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This JWST Photo Of The Youngest Known Exploding Star In Our Galaxy Is Incredible

The incredible James Webb Space Telescope (JWST) is back with another wow-worthy picture of Cassiopeia A.

Cassiopeia A (Cas A), a supernova remnant located about 11,000 light-years from Earth in the constel...
NASA, ESA, CSA, D. Milisavljevic (Purdue), T. Temim (Princeton), I. De Looze (Ghent University). Image Processing: J. DePasquale (STScI).

The incredible James Webb Space Telescope (JWST) is back with another astounding image that captured a dramatic — and somewhat rare — space event. As a result, the youngest known star to explode in our galaxy, and what was left behind, can now be studied in these jaw-dropping images.

NASA released the new image in early April, and it shows an incredible picture of Cassiopeia A (Cas A), a supernova remnant that was created 340 years ago, from the perspective here on Earth. It’s the youngest known remnant from an exploding star, and scientists are excited to study it to learn more about why and how these explosions happen.

“Cas A represents our best opportunity to look at the debris field of an exploded star and run a kind of stellar autopsy to understand what type of star was there beforehand and how that star exploded,” Danny Milisavljevic of Purdue University in West Lafayette, Indiana, principal investigator of the Webb program that captured these observations, said, according to NASA.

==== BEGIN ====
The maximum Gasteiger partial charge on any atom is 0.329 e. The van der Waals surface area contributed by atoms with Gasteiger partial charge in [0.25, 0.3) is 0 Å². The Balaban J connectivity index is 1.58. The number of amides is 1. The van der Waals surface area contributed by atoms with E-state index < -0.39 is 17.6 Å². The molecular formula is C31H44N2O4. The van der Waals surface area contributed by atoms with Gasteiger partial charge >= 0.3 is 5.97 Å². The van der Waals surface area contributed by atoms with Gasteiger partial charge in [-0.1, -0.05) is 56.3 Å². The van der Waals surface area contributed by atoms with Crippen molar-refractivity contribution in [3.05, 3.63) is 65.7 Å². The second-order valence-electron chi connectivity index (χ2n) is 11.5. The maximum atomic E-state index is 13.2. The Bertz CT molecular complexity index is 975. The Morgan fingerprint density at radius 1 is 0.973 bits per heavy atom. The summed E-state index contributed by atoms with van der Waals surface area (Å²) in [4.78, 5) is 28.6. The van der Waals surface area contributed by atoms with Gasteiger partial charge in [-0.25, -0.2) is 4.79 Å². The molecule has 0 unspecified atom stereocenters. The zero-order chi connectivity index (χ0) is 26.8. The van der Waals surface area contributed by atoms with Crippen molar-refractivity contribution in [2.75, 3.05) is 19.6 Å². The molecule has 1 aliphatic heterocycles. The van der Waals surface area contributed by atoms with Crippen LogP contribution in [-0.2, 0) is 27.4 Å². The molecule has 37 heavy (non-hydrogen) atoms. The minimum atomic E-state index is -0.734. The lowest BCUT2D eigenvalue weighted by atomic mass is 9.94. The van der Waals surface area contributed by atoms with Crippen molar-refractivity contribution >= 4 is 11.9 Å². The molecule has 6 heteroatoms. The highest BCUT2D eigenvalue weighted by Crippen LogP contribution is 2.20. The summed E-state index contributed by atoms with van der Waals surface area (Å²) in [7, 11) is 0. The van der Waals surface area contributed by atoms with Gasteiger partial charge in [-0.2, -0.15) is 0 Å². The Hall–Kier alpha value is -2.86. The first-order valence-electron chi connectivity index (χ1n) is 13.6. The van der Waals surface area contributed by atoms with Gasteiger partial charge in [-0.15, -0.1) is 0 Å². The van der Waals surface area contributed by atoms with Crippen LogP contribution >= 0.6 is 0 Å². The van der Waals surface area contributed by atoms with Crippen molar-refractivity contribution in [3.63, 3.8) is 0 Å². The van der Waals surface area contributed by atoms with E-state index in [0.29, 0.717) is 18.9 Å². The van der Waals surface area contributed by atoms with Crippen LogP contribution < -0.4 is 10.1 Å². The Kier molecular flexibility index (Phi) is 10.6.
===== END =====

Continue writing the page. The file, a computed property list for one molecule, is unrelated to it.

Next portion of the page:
“Compared to previous infrared images, we see the incredible detail that we haven't been able to access before,” added Tea Temim of Princeton University in Princeton, New Jersey, a co-investigator on the program.

Can you explain what we see in these photos like we’re 5 years old?

This supernova remnant is located approximately 11,000 light-years from Earth in the Cassiopeia constellation, and its full length is 10 light-years. Using the mid-infrared camera from JWST, we can see so much detail — and the scientists are still trying to sort through everything they’re looking at.

The colors in the image alone hold a lot of information. The outer part of the remnant, seen as orange and red curtains of material, shows where ejected material from the exploded star is crashing into surrounding gas and dust.

Inside the remnant, mottled filaments of bright pink represent material from the star itself that is shining due to various heavy elements and dust. There are also fainter wisps of material near the center.

One of the questions scientists hope to answer with Cas A is where cosmic dust comes from. They’ve been able to look at younger galaxies in the universe that have lots of dust, but they’re still trying to formulate where all the dust comes from.

“It’s difficult to explain the origins of this dust without invoking supernovae, which spew large quantities of heavy elements (the building blocks of dust) across space,” NASA notes.

NASA notes that supernovae, like the one that created Cas A, are key for life as we know it because they spread elements like iron and calcium across space — which are necessary for stars, planets, and, well, people.